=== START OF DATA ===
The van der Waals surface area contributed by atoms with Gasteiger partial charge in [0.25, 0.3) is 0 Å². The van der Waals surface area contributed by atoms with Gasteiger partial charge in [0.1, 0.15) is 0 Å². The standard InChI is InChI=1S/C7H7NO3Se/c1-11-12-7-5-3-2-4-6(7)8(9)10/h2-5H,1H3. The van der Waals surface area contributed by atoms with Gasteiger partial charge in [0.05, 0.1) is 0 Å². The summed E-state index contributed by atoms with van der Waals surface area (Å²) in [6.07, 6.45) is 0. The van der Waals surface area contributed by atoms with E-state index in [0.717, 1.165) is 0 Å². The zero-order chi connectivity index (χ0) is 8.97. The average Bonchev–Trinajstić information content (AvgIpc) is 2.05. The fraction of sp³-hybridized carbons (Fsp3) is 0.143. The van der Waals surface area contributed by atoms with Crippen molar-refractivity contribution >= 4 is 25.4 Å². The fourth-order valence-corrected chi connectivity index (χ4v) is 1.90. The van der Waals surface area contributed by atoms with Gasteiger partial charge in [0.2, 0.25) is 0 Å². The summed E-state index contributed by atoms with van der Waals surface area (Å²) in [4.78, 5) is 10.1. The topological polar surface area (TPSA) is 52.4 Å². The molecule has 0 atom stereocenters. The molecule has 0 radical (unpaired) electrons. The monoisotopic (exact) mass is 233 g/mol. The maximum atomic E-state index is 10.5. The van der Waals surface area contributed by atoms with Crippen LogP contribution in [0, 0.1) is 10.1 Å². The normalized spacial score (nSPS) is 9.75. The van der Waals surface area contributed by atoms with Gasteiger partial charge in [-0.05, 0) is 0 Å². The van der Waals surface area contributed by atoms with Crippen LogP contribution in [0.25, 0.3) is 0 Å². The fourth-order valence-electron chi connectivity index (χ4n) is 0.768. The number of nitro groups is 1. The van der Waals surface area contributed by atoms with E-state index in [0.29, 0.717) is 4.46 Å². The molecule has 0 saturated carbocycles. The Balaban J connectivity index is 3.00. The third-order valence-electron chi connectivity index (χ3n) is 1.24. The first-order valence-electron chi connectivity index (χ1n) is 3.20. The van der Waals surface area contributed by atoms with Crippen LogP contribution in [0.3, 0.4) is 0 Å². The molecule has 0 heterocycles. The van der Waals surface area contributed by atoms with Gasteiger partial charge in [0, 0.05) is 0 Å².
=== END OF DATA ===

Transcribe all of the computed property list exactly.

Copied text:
The van der Waals surface area contributed by atoms with Gasteiger partial charge in [0.25, 0.3) is 0 Å². The van der Waals surface area contributed by atoms with Gasteiger partial charge in [0.1, 0.15) is 0 Å². The standard InChI is InChI=1S/C7H7NO3Se/c1-11-12-7-5-3-2-4-6(7)8(9)10/h2-5H,1H3. The van der Waals surface area contributed by atoms with Gasteiger partial charge in [0.05, 0.1) is 0 Å². The summed E-state index contributed by atoms with van der Waals surface area (Å²) in [6.07, 6.45) is 0. The van der Waals surface area contributed by atoms with E-state index in [0.717, 1.165) is 0 Å². The zero-order chi connectivity index (χ0) is 8.97. The average Bonchev–Trinajstić information content (AvgIpc) is 2.05. The fraction of sp³-hybridized carbons (Fsp3) is 0.143. The van der Waals surface area contributed by atoms with Crippen molar-refractivity contribution >= 4 is 25.4 Å². The fourth-order valence-corrected chi connectivity index (χ4v) is 1.90. The van der Waals surface area contributed by atoms with Gasteiger partial charge in [0.2, 0.25) is 0 Å². The summed E-state index contributed by atoms with van der Waals surface area (Å²) in [4.78, 5) is 10.1. The topological polar surface area (TPSA) is 52.4 Å². The molecule has 0 atom stereocenters. The molecule has 0 radical (unpaired) electrons. The monoisotopic (exact) mass is 233 g/mol. The maximum atomic E-state index is 10.5. The van der Waals surface area contributed by atoms with Crippen LogP contribution in [0, 0.1) is 10.1 Å². The normalized spacial score (nSPS) is 9.75. The van der Waals surface area contributed by atoms with Gasteiger partial charge in [-0.05, 0) is 0 Å². The van der Waals surface area contributed by atoms with Crippen LogP contribution in [0.25, 0.3) is 0 Å². The fourth-order valence-electron chi connectivity index (χ4n) is 0.768. The number of nitro groups is 1. The van der Waals surface area contributed by atoms with E-state index in [0.29, 0.717) is 4.46 Å². The molecule has 0 saturated carbocycles. The Balaban J connectivity index is 3.00. The third-order valence-electron chi connectivity index (χ3n) is 1.24. The first-order valence-electron chi connectivity index (χ1n) is 3.20. The van der Waals surface area contributed by atoms with Crippen LogP contribution in [0.3, 0.4) is 0 Å². The molecule has 0 heterocycles. The van der Waals surface area contributed by atoms with Gasteiger partial charge in [0, 0.05) is 0 Å².